Monday, April 30th, 2012 by Reed Hoffmann
Recently I went to one of my nephew’s track meets to shoot some photos of him competing in pole vault. Not only did that give me a chance to get some nice photos of Jeffrey, but it let me work on some good/bad examples of different photo techniques. And that, of course, led me to write this blog post.
People often think frame rate (fps – frames per second) is the most important factor in sports photography. Not true. Learning to time when you shoot is more important, because even at 10 frames per second, you can miss the key moment if you just press and shoot. Try shooting a major league batter swinging at a fastball. Timing is what gets the ball in the photo, not frame rate.
Focus is the big issue. Unless you’re amazingly good at manual focus, or more importantly, follow-focus, then your sports pictures will live and die by autofocus. And unless you’ve got a good AF system in your camera, they will more often die. To me, that’s one of the major advantages of buying a more expensive camera – the autofocus system. Entry-level cameras will usually have fewer than 10 focus sensors (those rectangles or dots you see in your viewfinder). Which are fine for casual weekend or vacation pictures. Top-of-the-line cameras today have over fifty. Fifty! And all AF sensors aren’t equal. The better ones are called “cross-type,” and are more sensitive (and more expensive). Not surprisingly, more expensive cameras have more cross-type sensors. Those and the camera’s more expensive AF system will give you more extensive controls for how you use AF, which become very important when shooting sports.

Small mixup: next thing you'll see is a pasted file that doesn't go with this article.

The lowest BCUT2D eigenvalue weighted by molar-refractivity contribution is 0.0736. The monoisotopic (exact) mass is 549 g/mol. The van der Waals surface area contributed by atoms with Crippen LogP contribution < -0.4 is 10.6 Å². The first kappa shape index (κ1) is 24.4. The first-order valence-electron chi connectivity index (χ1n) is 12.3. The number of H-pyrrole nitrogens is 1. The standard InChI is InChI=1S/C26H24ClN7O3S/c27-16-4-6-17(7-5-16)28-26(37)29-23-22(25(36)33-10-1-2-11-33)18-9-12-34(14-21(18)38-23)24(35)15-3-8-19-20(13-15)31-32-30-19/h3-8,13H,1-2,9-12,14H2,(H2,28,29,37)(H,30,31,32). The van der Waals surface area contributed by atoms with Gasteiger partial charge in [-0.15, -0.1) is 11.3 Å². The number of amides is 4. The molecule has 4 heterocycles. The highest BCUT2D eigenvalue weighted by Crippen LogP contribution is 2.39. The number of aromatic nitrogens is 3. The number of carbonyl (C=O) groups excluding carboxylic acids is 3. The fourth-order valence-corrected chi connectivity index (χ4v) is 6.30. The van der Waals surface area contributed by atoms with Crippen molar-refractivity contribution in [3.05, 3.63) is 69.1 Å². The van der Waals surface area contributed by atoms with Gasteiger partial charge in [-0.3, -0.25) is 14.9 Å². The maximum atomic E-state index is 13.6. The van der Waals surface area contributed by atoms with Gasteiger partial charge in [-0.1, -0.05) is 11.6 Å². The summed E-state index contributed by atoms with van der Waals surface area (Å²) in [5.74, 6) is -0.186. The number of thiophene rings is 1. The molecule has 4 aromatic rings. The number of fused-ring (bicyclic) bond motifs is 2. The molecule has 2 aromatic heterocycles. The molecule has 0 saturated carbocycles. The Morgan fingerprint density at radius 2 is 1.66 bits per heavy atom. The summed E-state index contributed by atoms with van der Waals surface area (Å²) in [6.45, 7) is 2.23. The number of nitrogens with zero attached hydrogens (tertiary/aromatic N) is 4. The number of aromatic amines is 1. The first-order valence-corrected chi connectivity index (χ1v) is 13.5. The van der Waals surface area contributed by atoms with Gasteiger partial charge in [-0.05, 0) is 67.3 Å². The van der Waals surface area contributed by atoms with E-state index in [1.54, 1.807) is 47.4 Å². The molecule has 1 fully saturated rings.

So how do you use those controls? First you want to make sure you have the camera’s AF system set to “Continuous,” (or “AI Servo” in Canon speak). That means the camera’s expecting the subject to move, and is ready to adjust to try to maintain focus on it. Most DSLRs today offer an “Auto” AF mode, where the camera will try to decide for you whether to lock on a subject or follow focus, but call me old-fashioned – if I’m shooting action, I know I’m always going to want Continuous, so I just set it there.
Then you need to consider how many points you want to use. More advanced cameras allow you to choose not just one point or all points, but some subset. For instance, the Nikon D7000 that I used to photograph Jeffrey lets me select one, nine, twenty-one or all thirty-nine points. And as long as I’ve set the camera to Continuous, any time I’ve set it for more than one point, it’s using something called “Dynamic-area AF.” That means it starts with the one point you’ve chosen, but if the subject suddenly moves from that point, it will look at those surrounding points (remember, 9, 21 or 39?) to see if it’s there. If it is, it will seamlessly continue to follow focus. Dynamic is way cool, to use a technical term, and other manufacturers tend to have something similar. Check your manual.
Sometimes it’s possible to cheat your autofocus. And cheating can be good. The more action is has to track, the more likely it may miss, especially with a less expensive camera. So if you know the spot where the key action will happen, simply pre-focus there and wait for it. I like using the AF-L (autofocus lock) button for that. When I press and hold it in, the focus can’t move – it’s locked at that distance.
Lenses are also a key part of good autofocus performance. The more light you’ve got, the easier it is for the camera to focus. “Faster” lenses (with wide maximum apertures, like F/2.8 and lower) will help the AF system focus faster because they let more light in. And don’t forget that the same manufacturer may make lenses with newer AF systems. As a Nikon user, I want an AF-S lens if I’m shooting action, because that’s the current top-of-the-line lens as far as autofocus performance goes.
Finally, there’s one more thing that’s very important to remember. No autofocus system, no camera, no lens, will get every picture in focus. Money can solve a lot of problems in photography, but even the most expensive gear still misses at times. And I don’t think that’s a bad thing. After all, where would the thrill be in getting the shot, if you always got the shot?